Red blotches would form on 6-month-old Harper’s face when she ate very small amounts of certain foods, including anything containing peanuts.
As soon as Harper’s mom, Katie Hoosenally, saw her daughter’s reaction, she knew she had to do something to help her overcome the effects of those allergies.
“Exposing Harper to little bits of peanuts every day, as long as the reaction remains mild and doesn’t progress, will help her overcome the allergy so she won’t have it as an adult. And it’s working,” Katie says.
Harper experiencing an allergic reaction to cashews at 18 months old (left). She had a slightly milder reaction when she was 2 years old (right). (Courtesy: Katie Hoosenally)
Harper has been seeing Cleveland Clinic allergist Sandra Hong, MD, since she was an infant. According to Dr. Hong, introducing minute doses of the troublesome foods at an early age to children diagnosed with food allergies – and administering these foods daily, while under supervision and with guidance from an allergist – are often quite effective in building a tolerance without a severe allergic reaction.
“If you can catch the little ones, like Harper, early in their lives, their immune systems are still quite flexible,” notes Dr. Hong, whose work in this area is enhanced at the Cleveland Clinic Food Allergy Center of Excellence (FACE). “When they acquire a sustained tolerance for these foods, any allergic reactions are not nearly as significant as they get older.”
Harper has been seeing Dr. Hong to help treat her food allergies since she was an infant. (Courtesy: Cleveland Clinic)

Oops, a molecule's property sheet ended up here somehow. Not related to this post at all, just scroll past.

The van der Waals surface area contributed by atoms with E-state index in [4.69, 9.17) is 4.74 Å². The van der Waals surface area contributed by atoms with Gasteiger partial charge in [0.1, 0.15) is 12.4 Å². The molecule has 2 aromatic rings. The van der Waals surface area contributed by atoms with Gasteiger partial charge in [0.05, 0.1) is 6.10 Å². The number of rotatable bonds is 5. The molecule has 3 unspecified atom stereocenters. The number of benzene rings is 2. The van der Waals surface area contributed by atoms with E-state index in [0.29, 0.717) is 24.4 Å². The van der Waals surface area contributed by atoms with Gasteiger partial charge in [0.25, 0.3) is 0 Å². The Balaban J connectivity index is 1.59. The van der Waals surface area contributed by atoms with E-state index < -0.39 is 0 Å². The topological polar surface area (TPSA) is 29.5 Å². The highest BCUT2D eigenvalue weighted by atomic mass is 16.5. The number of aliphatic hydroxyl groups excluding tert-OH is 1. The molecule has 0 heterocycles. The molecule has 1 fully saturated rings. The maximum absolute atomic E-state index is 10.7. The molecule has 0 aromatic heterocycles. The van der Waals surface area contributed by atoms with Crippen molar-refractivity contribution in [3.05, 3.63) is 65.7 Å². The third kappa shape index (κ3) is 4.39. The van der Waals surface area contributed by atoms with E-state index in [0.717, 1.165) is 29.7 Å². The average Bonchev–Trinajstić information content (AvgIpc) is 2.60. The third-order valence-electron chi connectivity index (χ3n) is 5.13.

Results from LEAP (Learning Early About Peanut) allergy research are changing the conventional protocols regarding food allergy treatment, which centered on avoiding troublesome foods. Now, the conventional wisdom is to employ early introduction of the allergen into the person’s diet as the preferred treatment methodology, a practice that initially seems counterintuitive to many parents, like Katie.
“When you hear that, at first it doesn’t make sense,” says Katie, who also has 8-year-old twins, Ava and Davis, who don’t suffer from food allergies. “Now, Harper can eat as many peanuts as she wants without a reaction,” adds Katie.
Harper enjoying apples and peanut butter with her brother, Davis (far left), and sister, Ava (far right). (Courtesy: Katie Hoosenally)
This form of treatment, called oral immunotherapy (OIT), is transforming how allergists suggest patients handle food allergies. It’s a primary component of the treatments practiced at FACE. The center includes a nutritionist and psychologist, the latter to address the often heightened anxiety of patients dealing with these allergens.
“Many children with food allergies are bullied. They have to endure eating lunch alone at the ‘peanut table’ or don’t go to parties and other events in order to avoid getting an allergic reaction,” explains Dr. Hong.
Harper trying different portions of cashews during one of her OIT sessions at FACE. (Courtesy: Cleveland Clinic)
Patients, and their parents or other caregivers, must be mindful the body is constantly changing with respect to food allergies. Harper, who had not previously tested positive for tree nut allergies, suffered a severe reaction when she was 2 years old after taking a bite of an energy bar that contained cashews. Almost instantly, her face swelled and she had difficulty breathing, until a family friend administered a dose of auto-injectable epinephrine.
“We learned the hard way that you can develop a food allergy at any time in your life,” states Katie, who alongside Dr. Hong’s guidance, is slowly introducing tree nuts, including pistachios and pecans, into Harper’s diet. Cashews will eventually be added as well.
Harper waiting with her mom, Katie, at the FACE, to see if she'll have an allergic reaction to cashews she received during her OIT appointment. (Courtesy:Cleveland Clinic)
Katie encourages parents helping infants deal with food allergies to be diligent advocates for their children. “Get up to speed on all the research and follow-up with an allergist to see what treatment might be best for your child," she says. "You do not want him or her to avoid these foods and then always be susceptible to a life-threatening reaction."
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